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April 28, 2006


This is very interesting, Beth! I've not read Jung either, except for some excerpts here and there, even though I keep meaning to. I'm attracted by his interest in the artist, archetypes and myths. I look forward to reading more of your comments on his memoir!

You know, Beth, I wonder if Jung isn't referring specifically to the shade of Montaigne here. The reference to the sixteenth-century gives it away though it's possible it's all just a wonderful coincidence.

Montaigne was noted, in later life, for the amount of time he spent in a private tower on his property in Bordeaux, a tower he had filled with books and solitude. For many years (and maybe even still now), Montaigne's tower was lodged in my mind as an image of the happiest possible life. A place for the mind to roam freely, and develop itself, far from prejudice and chatter. I'm sure you know his essays. They show up 15 long centuries after Marcus Aurelius, but they have the same nourishing effect on my spirit.

I love your photo and your paragraphs in this post. Very evocative. And, taken by themselves, even without the Jung quotation, they too very much remind me of Montaigne and his tower.

That's really interesting, and maybe he'll say something about Montaigne later. The person he speaks of identifying with is Goethe, even describing how Faust and Mephistopheles were combined in his (Jung's) own person.

I thought you'd like the idea of the tower, too.

I have been intrigued by Jungian ideas, without actually going to the source and reading him. I guess it's time.

I would love your room.

I have a quotation and two links for you, Beth:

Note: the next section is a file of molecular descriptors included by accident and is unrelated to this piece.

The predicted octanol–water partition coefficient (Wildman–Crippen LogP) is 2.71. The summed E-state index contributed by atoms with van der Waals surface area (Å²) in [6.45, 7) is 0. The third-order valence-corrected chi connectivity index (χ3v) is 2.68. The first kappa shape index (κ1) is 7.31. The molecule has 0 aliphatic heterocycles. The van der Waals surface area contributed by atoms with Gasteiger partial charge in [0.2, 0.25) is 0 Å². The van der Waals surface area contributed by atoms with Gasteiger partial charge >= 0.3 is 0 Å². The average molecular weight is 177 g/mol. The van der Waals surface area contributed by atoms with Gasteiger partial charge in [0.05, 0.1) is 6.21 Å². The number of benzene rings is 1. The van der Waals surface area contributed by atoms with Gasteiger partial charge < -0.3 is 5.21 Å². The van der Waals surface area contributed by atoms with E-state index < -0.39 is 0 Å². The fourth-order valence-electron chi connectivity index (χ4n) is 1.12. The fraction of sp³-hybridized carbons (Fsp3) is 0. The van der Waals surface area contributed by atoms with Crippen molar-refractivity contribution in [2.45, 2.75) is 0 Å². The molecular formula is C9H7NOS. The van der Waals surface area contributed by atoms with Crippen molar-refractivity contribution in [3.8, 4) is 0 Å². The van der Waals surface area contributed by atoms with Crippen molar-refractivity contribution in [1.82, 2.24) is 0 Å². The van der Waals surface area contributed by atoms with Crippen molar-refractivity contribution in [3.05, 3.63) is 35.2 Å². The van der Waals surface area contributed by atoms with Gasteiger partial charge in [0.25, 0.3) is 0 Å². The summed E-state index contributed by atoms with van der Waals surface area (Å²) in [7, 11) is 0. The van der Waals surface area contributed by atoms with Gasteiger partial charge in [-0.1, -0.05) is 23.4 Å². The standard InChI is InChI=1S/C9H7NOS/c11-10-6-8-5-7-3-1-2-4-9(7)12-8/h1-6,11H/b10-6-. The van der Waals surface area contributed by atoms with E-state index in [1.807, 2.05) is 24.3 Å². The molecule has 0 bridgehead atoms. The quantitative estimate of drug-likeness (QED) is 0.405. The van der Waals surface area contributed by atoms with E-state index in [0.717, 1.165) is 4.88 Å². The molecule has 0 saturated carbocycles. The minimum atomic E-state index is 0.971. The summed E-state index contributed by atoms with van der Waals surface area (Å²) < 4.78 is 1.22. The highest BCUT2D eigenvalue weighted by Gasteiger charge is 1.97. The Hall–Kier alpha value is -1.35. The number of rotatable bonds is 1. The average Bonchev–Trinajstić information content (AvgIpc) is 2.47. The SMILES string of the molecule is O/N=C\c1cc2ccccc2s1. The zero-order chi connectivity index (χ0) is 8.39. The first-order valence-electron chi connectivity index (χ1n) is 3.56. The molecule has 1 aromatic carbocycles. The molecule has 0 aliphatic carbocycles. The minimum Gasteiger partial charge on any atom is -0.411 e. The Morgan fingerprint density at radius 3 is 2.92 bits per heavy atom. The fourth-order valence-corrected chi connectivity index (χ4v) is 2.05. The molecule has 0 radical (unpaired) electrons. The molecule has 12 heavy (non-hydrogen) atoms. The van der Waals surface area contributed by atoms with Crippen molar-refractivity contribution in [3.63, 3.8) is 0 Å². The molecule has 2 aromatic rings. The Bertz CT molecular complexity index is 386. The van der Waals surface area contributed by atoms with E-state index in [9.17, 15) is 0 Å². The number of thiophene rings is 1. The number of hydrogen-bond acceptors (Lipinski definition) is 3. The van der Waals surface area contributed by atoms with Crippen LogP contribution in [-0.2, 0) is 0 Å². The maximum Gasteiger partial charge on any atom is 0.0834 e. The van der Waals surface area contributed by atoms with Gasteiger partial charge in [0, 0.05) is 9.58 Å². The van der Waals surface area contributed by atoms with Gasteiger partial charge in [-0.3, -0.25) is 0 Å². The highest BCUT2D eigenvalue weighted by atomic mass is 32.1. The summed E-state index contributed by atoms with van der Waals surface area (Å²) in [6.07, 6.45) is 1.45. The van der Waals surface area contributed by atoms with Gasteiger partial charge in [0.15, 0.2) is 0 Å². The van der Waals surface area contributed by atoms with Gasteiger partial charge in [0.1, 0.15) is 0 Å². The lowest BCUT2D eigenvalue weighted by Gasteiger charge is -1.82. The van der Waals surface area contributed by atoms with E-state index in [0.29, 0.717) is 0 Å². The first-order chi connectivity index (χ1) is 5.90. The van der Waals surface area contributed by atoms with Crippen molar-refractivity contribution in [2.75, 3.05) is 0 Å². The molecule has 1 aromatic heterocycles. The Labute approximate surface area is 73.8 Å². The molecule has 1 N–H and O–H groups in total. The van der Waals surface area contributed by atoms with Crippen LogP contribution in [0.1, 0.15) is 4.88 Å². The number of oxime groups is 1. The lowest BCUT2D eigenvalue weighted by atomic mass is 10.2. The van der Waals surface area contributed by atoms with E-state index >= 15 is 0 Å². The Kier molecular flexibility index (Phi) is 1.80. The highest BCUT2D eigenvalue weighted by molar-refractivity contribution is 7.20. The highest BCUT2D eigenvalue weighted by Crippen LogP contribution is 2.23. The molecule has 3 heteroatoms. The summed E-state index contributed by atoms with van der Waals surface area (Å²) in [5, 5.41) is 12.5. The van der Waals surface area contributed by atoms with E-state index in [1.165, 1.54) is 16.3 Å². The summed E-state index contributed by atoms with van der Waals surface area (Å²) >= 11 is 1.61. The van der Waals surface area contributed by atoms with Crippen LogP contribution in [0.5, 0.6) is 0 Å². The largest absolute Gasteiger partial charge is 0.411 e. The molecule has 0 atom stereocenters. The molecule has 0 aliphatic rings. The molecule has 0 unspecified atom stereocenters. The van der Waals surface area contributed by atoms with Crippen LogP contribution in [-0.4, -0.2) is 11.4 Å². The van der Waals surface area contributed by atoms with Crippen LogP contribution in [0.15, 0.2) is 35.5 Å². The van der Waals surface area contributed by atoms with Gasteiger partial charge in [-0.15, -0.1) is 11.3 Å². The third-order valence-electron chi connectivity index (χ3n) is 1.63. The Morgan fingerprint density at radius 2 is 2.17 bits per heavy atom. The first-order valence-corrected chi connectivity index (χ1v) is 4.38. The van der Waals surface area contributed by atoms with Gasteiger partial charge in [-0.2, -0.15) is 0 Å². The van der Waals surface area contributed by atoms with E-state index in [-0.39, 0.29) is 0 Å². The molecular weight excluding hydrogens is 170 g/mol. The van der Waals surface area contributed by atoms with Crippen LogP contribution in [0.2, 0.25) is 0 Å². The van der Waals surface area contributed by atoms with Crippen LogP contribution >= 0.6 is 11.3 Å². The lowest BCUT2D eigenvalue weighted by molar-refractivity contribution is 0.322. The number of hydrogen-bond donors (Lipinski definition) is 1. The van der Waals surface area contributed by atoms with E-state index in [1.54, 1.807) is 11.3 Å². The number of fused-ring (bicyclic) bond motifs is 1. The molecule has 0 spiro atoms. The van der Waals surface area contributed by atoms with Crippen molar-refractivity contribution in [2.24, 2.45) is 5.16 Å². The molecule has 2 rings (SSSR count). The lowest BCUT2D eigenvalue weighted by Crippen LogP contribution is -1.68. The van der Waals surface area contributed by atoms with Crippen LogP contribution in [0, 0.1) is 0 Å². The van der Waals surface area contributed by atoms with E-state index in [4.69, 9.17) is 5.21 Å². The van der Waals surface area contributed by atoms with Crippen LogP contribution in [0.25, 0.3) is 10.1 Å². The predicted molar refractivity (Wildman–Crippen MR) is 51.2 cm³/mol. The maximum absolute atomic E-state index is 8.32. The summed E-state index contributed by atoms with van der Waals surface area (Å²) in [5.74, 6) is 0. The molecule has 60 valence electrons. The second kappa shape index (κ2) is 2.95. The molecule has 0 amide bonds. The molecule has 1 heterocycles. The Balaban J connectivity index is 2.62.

"In 1571 Michel de Montaigne, suffering increasingly from melancholy, retired to the library tower on his estate in the PĂ©rigord, and began to write his Essays. He was 38. From the windows he could see over his estates and check if his men were shirking their work. Inscribed on the walls and beams of his tower room were about 60 maxims in Greek and Latin taken from the philosophers. He replaced and augmented them as his moods and his reading led him."


But don't stay all cooped up on this beautiful weekend.

Zhoen, Marja-Leena - yes, I think both of you would be intrigued by Jung for the same reasons I am. He has a lot to say about the creative act and how creativity and the unconscious are linked; painting and stone-carving/cutting were his two mediums. I plan to follow this book with another becasue I do want to know more.

St. A.: thanks so much for the links. He MUST have been thinking of Montaigne, that's just too close a parallel. Jung was also very intereted in alchemy and assembled a large library of old alchemy texts - based on a dream he had - and that was all part of this "other world" he created for himself to live in. Those of us with lesser means and ambition can't exactly follow suit, but the idea of this sort of refuge is something that has always appealed to me.


I was also very interested in Jung's"Dreams & Reflections". It is somewhere on my bookshelves and now you make me want to read it again, Beth. Like so many "movements" which grew out of a particular individual's life and thoughts, the original is far more interesting than what came later. Jungian therapies, therapists and offshoots proliferate but the man's own story is the real McCoy.
I love the description of your tower room but am surprised that you prefer it un-heated - especially remembering Vermont winters! I could never be that stoic though I can see how it could have beneficial effects on the spirit.

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Who was Cassandra?

  • In the Iliad, she is described as the loveliest of the daughters of Priam (King of Troy), and gifted with prophecy. The god Apollo loved her, but she spurned him. As a punishment, he decreed that no one would ever believe her. So when she told her fellow Trojans that the Greeks were hiding inside the wooden horse...well, you know what happened.